“Emerging leaders need mentors to guide them, but they also need a network of peers to reassure them that they are not on the path alone.”
– Alyse Nelson, President & CEO of Vital Voices
Anyone graduating high school or university knows the feeling best: what comes next?
It’s often a daunting question; one that many of us will try to avoid. And if we’re not being plagued by the question from family and friends, chances are we’re stressing ourselves out by thinking about it each moment of every day.
When I was in high school, I was fortunate enough to know exactly what I wanted to do with my life: journalism. The trouble was that I had no way to know how to do this.
With the help of people I met during work experience placements, I managed to secure a place at journalism school. But while at university, I quickly became conflicted about my career path once again. This time I wasn’t sure whether I wanted to go into the charity sector or continue with journalism.
Career advice was available from all the usual places: the guidance counsellor, professors, career websites, etc. But none of these were able to give me any real insight into whether I should go in one direction or another. It wasn’t that these resources didn’t have useful information – they did. It was just that the advice wasn’t tailored to my situation. Guidance counsellors and career websites provided some information on taking the next step, but most of their information was far too generic, preventing me from taking away anything concrete.
Meanwhile, professors and bosses at internships were able to offer some help – but where they were in their careers seemed so far off and alien to me that I could never relate to them. It wasn’t until after I graduated university and started my first job that I realised the one thing missing from career counselling: peer-to-peer advice.
The IPF’s focus has always been young people. Over the four years that we have been doing this, we have come across some truly incredible and inspiring millennials who have gone on to do great things since working alongside us. Whether it’s through empowering the youth or providing them with opportunities to empower themselves, the IPF strives to do what we can to help young people fight for the things they care most about and get their message across through the media.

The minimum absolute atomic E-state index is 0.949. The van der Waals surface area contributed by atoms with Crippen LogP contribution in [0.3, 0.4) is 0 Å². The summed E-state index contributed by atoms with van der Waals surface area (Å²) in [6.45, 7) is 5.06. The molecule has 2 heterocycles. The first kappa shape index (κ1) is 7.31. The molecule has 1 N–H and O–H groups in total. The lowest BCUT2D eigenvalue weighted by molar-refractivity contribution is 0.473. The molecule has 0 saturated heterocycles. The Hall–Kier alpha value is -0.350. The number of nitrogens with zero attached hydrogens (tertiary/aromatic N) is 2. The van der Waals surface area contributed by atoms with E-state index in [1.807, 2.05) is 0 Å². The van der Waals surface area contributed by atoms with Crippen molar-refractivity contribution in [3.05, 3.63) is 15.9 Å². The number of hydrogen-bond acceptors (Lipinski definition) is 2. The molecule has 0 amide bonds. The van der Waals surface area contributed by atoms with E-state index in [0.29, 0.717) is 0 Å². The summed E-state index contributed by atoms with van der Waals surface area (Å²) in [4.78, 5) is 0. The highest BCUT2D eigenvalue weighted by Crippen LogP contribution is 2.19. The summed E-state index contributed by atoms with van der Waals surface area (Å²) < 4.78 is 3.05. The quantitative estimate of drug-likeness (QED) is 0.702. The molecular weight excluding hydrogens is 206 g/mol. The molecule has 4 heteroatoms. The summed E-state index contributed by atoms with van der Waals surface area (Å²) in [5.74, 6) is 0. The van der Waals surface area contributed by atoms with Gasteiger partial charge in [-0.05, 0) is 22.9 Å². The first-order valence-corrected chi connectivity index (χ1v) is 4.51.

And that’s why we want to see more young people in the journalism and charity sectors. We want to see more young people combining their passion and their skills to create something great. And we want to help them get to where they want to get in their lives.
So launching the IPF Careers section seemed like the logical next step.
Through IPF Careers, our contributors from around the world will have access to relevant and genuinely useful information for young people looking to break into any fields relating to journalism, the charity sector and development.
Spotlight On… will feature young professionals in the media, charity and development sectors, offering IPF readers a realistic insight into how to break into the industry – from someone who did it not long before them.
Taking into account the gap in peer-to-peer career advice, Spotlight On… will turn the spotlight on young people in the early years of their careers in these fields.
Through the series, we hope that people in high school and university will be able to develop an insight into what their lives might look like in a few years time, as well as learn more about some of the challenges that could arise along their path.
We believe that hearing about other young people’s journeys into a desired role will show aspiring journalists and humanitarians the reality of that role, as well as give them some practical tips on how to get to where they want to be.
As the world rapidly develops, and jobs in journalism and the charity sector evolve every day, the information young people get through the IPF‘s Spotlight On… section will be up-to-date, timely and relevant.
The IPF Mentorship Scheme
Launching soon, the IPF’s Mentorship Scheme offers young people a chance to be mentored by a young professional working in the media, charity or development sectors.
All our mentors will be in their 20s, which means that they are in the early stages of their careers and able to offer mentees useful advice on how to break into the industry.
We also hope that mentors and mentees will be able to relate to each other and engage in more than just a career-based relationship, but instead, go on to become friends. In this way, we aim to see more young people developing contacts in their desired industry before they graduate.
For more information, advice, suggestions or questions, email our Careers Manager, Anjuli Borgonha, at firstname.lastname@example.org.